About two months ago, the Landmarks Preservation Commission heard a proposal to create a mega-mansion out of the rowhouses at 11-15 East 75th Street. The commissioners, and the public, were quite unreceptive to it. On Tuesday, the team representing Russian billionaire Roman Abramovich, owner of the mega-yacht Eclipse and the Chelsea Football Club, returned to the LPC and found their revised proposal much more to the commissioners’ liking.
Before we go into the original proposal and the revisions, here, again, is background on the structures in question, located between Fifth and Madison avenues in the Upper East Side Historic District. At one time, all of the addresses were occupied by Queen Anne Style rowhouses. The ones at 13 and 15 were designed by William E. Mowbray and built between 1887 and 1889 and still are designated as Queen Anne style, though 13 was painted white. There was a whole row of Queen Anne style structures. No. 11 was designed by the same man and built at the same time in the same style, but, in 1923 it was redesigned into the neo-Federal style by Henry Polhemus.
No. 13 sold for $30 million, making it one of the most expensive homes sold in New York City in 2015. No. 11 and no. 15 sold for a combined $48 million.
The proposal presented in April called for removing party walls, largely restoring no. 13 and no. 15, changing no. 11 into a recreation of a Queen Anne style structure, completely redoing the rear façade in glass and bronze, and constructing a rooftop addition.
It was designed by architect Stephen Wang of Midtown-based Stephen Wang + Associates, PLLC, as architect of record, with work by architect Jacques Herzog of Herzog & de Meuron and done in consultation with preservation consultant Ronda Wist of Wist Preservation Associates.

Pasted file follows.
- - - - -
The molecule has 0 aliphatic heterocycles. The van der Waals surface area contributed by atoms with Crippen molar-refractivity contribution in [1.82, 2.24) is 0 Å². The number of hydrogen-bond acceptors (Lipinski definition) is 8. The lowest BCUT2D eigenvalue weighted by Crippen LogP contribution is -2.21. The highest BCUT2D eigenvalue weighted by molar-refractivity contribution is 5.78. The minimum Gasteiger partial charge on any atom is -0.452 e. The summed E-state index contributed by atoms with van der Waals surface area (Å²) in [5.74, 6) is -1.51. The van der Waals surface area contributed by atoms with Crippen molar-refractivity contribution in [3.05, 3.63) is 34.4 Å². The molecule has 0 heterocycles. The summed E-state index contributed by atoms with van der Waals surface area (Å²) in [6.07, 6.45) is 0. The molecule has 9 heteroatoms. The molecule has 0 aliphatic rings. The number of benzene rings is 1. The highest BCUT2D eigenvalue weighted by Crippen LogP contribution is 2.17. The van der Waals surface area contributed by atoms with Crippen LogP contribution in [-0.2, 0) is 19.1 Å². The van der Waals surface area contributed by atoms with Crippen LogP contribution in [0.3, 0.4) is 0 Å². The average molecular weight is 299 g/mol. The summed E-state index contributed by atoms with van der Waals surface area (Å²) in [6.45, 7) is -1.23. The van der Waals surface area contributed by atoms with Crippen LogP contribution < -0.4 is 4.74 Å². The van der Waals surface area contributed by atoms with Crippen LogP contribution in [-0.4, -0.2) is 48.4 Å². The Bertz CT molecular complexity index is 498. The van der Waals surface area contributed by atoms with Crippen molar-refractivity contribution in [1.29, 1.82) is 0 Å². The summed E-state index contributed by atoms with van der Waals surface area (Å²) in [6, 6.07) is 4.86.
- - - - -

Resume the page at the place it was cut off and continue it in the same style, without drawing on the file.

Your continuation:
It was the presentation of the front facades that really irked people the first time around and a major shift was made this time. Primarily, the façade of 11 East 75th Street will see some changes from its current condition, which is somewhat transitional with a previous LPC-approved restoration never having come to full fruition. But it will retain its neo-Federal style.
“It all sounds very easy, but it wasn’t,” said Herzog, who deferred to his associate, Olga Bolshanina, for most of the remainder of the presentation. Bolshanina said no. 11 will be restored. Its door will be on the left, while no. 13 and no. 15 will still have doors. Herzog said an artist will be hired to design the door of no. 13, which will be wide and positioned in the center, and will serve as the main entrance. No. 15’s door will be on the right. No. 13 (which is currently painted white) and no. 15 will both see restorations. There will also be a 104-inch-tall fence in front of the property.
The keys to the front are that the three structures will present as such, despite their being part of one very big house, and that no. 11 won’t be dramatically transformed.
As for the rear, which was very well-received initially, it will still be clad in glass and bronze. However, it will be more open and feature more rocks. There will still be a rooftop addition.
Inside, some party walls will be retained. According to the presentation slides, the layout will be as follows. The cellar will have an accessory kitchen, laundry and storage; the basement will have the pool, a sauna, and an A/V room; the first floor will have a double-height arts room, a library, a sitting niche, and a dining room; the second floor will have a family room/kitchen and a TV room; the third floor will have the master bedroom suite as well as a living/working study and a “flexible room;” and the fourth floor will have four bedrooms (each with their own bathroom) and two studies. The roof will have a garden.
LPC Chair Meenakshi Srinivasan said the revised proposal was “incredibly responsive” and “very pro-preservation.” She said the team had come a long way and done what the commissioners were seeking.
Commissioner Michael Goldblum was actually sad they didn’t propose a more adventurous take on the neo-Federal style, but found the proposal “totally appropriate.” He loved the retention of the party walls and level differences between the structures. He described the changes to the rear as “miniscule.”
Commissioner Frederick Bland called the proposed rear an “outrageously wonderful” way of breaking the mold. He questioned Herzog’s assertion that it was so hard to retain no. 11’s neo-Federal style. He did say he thought the fence was too high and recommended that the team work with LPC staff on it. Srinivasan said they had proven the height was appropriate given fences in the area.
Srinivasan noted that the Upper East Side preservation group Friends of the Upper East Side Historic Districts was very pleased with the revisions. The commissioners approved the proposal as presented and without dissent. Now, it just has to get past the Department of Buildings.
View the full presentation slides below, including the appendix.